case study

Designing for color-impaired users

During some recent testing, we discovered that two of the most critical icons in our application failed for color-impaired users. My current project is an accounting application which contains many screens that utilize a common pattern for adding and removing. This pattern makes use of individual icons for each action. The icon for add is a plus symbol set within a green circle and the icon for remove is an “x” set within a red circle.

To the majority of users there is enough contrast between the symbols and the color for the user to distinguish between the two icons and to use them confidently and accurately. For a color-impaired user, however, this is a much more difficult task.

Color blindness is categorized into three main categories: deuteranopia, protanopia, and tritanopia. The first is common, affecting eight percent of males. The second is rare and the third is very rare. The first two are similar in that they drop out red leaving the user with a color spectrum that only includes yellows, browns, and blues. Bad news for our icons and quite unfortunate since red and green and internationally know for go/safe and stop/bad. In regards to our icons, color is out, leaving these users only the symbol to distinguish between the icons. And, with the same symbol used for both, only rotated forty-five degrees, they aren’t left with much.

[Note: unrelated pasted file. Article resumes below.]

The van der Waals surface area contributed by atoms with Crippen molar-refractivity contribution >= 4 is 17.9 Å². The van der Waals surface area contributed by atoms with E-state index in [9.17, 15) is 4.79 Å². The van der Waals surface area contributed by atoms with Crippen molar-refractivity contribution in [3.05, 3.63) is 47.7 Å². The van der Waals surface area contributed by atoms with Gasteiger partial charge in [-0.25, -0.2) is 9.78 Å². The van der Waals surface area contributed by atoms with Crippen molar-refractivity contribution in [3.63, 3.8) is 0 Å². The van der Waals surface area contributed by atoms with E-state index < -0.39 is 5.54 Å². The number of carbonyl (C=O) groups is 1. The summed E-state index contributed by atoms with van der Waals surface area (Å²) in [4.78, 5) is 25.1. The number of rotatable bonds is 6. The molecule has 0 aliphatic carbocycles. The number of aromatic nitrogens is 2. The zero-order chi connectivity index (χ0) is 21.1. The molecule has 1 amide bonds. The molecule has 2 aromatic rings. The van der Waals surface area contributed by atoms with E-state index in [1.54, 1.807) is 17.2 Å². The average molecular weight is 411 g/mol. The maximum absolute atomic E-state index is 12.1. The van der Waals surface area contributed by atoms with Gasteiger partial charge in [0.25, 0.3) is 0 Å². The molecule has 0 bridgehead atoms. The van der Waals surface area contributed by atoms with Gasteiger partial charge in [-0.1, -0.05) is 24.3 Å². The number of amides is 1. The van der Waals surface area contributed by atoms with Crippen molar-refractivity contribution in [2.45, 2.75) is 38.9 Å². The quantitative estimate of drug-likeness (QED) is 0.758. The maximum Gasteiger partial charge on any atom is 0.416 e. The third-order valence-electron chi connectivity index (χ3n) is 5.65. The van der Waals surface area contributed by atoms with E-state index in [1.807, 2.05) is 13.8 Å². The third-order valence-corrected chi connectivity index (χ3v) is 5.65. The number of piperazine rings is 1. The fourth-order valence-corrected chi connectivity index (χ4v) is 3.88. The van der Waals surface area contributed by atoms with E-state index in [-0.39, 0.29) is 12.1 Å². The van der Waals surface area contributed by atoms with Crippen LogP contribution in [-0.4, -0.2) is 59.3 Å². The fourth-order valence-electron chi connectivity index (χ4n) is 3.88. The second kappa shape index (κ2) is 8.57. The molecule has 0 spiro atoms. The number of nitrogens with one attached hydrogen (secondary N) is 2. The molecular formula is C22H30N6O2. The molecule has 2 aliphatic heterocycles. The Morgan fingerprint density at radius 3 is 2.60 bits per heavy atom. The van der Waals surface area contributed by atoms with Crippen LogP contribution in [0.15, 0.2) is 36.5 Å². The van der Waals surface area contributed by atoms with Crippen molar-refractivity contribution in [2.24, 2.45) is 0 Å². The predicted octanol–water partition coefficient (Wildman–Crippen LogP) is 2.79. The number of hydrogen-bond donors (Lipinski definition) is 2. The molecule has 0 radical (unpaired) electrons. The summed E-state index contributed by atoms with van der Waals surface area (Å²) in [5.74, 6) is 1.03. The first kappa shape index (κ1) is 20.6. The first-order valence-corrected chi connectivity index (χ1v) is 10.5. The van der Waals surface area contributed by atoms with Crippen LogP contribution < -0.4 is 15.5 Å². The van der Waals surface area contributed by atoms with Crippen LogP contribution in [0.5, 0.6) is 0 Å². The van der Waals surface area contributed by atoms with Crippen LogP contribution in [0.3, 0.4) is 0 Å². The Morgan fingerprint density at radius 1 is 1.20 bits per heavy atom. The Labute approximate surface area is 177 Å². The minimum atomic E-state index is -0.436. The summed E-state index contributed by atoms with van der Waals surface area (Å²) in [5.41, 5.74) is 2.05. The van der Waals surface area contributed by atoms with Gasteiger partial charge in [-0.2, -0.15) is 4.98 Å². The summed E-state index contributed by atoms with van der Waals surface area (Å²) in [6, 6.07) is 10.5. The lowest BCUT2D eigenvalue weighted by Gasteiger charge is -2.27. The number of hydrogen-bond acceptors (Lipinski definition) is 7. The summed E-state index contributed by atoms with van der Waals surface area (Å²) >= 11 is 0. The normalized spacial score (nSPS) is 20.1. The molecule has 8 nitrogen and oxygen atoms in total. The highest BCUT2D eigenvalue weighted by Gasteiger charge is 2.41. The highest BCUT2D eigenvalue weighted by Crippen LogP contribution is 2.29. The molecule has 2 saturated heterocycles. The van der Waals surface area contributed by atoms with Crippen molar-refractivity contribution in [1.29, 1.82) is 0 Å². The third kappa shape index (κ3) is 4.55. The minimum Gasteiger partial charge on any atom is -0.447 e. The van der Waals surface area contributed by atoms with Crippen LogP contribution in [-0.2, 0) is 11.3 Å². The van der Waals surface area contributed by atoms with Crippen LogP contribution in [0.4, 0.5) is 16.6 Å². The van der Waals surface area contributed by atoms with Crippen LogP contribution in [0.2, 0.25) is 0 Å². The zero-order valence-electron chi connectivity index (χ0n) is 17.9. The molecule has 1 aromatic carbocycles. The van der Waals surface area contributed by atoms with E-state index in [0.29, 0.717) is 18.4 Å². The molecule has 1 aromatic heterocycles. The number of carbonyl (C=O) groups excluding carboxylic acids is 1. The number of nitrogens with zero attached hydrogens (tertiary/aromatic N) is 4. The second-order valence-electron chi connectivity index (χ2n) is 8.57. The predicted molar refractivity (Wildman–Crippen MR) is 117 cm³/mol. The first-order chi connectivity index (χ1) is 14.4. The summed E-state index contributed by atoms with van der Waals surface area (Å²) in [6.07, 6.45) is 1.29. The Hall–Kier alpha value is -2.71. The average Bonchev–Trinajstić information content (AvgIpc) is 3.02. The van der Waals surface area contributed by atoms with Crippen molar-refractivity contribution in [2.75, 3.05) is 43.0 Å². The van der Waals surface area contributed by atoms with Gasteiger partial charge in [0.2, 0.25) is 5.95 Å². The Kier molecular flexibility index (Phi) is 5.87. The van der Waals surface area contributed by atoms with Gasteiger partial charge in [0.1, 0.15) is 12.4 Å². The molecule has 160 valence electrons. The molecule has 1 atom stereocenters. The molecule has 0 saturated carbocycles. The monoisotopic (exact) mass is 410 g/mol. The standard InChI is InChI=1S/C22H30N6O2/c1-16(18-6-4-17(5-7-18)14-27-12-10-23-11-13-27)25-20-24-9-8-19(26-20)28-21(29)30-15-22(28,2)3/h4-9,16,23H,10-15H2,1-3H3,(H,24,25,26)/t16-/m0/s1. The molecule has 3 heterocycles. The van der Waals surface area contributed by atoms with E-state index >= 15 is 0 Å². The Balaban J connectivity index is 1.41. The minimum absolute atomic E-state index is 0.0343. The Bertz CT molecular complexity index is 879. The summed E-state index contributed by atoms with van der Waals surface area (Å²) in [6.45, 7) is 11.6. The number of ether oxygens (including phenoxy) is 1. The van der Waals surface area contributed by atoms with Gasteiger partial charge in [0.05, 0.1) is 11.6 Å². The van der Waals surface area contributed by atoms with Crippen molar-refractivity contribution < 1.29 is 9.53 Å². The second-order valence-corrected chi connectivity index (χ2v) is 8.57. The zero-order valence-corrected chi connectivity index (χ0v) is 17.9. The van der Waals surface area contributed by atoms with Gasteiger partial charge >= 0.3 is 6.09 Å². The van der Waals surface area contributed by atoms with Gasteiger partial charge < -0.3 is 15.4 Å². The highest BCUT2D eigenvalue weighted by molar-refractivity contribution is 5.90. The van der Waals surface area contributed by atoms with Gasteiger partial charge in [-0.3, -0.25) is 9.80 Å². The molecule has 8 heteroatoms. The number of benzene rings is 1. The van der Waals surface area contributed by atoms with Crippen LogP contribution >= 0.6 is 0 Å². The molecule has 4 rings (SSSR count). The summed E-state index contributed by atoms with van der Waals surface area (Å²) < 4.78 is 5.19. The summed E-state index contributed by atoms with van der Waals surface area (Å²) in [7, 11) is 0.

Our solution was to change the shape of the “remove” icon to a box. With a third characteristic, the color-impaired users are now left with two characteristics instead of just one. The contrast between the square and the circle is also much more distinct than the plus sign within them as well. Here is how they turned out:

In hindsight, I’m not sure why we didn’t set the “remove” icon in a separate shape to begin with as it is such an usability improvement even for normal users.

While we did have a few color blind users to validate our designs, I’d like to mention an excellent free utility that we use to test our prototypes called Color Oracle. It is built by Bernhard Jenny at the Institute of Cartography in Zurich. It allows you to alter your computer’s color display for the entire system such that you see it in the way that a color bind user would. It has settings for each of the three main categories and allows you to toggle between them and back to normal by means of a single click in a menu added to the menu bar.

posted by Wade Preston Shearer on Saturday, Feb 07, 2009
tagged with color blindness, accessibility